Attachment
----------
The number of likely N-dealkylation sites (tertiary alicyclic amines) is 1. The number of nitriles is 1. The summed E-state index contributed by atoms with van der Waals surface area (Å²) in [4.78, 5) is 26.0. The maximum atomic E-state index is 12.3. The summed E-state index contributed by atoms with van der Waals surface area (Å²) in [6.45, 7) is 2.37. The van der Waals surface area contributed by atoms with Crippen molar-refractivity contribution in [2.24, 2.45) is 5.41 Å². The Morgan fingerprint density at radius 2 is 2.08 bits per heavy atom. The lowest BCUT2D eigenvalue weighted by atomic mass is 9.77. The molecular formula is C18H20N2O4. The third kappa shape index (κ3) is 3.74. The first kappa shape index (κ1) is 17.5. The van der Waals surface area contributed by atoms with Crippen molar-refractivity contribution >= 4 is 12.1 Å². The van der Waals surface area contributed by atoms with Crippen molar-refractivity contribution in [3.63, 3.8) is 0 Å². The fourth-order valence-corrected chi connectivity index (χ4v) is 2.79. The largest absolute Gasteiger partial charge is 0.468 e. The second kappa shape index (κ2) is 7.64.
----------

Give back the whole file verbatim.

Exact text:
The number of likely N-dealkylation sites (tertiary alicyclic amines) is 1. The number of nitriles is 1. The summed E-state index contributed by atoms with van der Waals surface area (Å²) in [4.78, 5) is 26.0. The maximum atomic E-state index is 12.3. The summed E-state index contributed by atoms with van der Waals surface area (Å²) in [6.45, 7) is 2.37. The van der Waals surface area contributed by atoms with Crippen molar-refractivity contribution in [2.24, 2.45) is 5.41 Å². The Morgan fingerprint density at radius 2 is 2.08 bits per heavy atom. The lowest BCUT2D eigenvalue weighted by atomic mass is 9.77. The molecular formula is C18H20N2O4. The third kappa shape index (κ3) is 3.74. The first kappa shape index (κ1) is 17.5. The van der Waals surface area contributed by atoms with Crippen molar-refractivity contribution >= 4 is 12.1 Å². The van der Waals surface area contributed by atoms with Crippen molar-refractivity contribution in [3.63, 3.8) is 0 Å². The fourth-order valence-corrected chi connectivity index (χ4v) is 2.79. The largest absolute Gasteiger partial charge is 0.468 e. The second kappa shape index (κ2) is 7.64.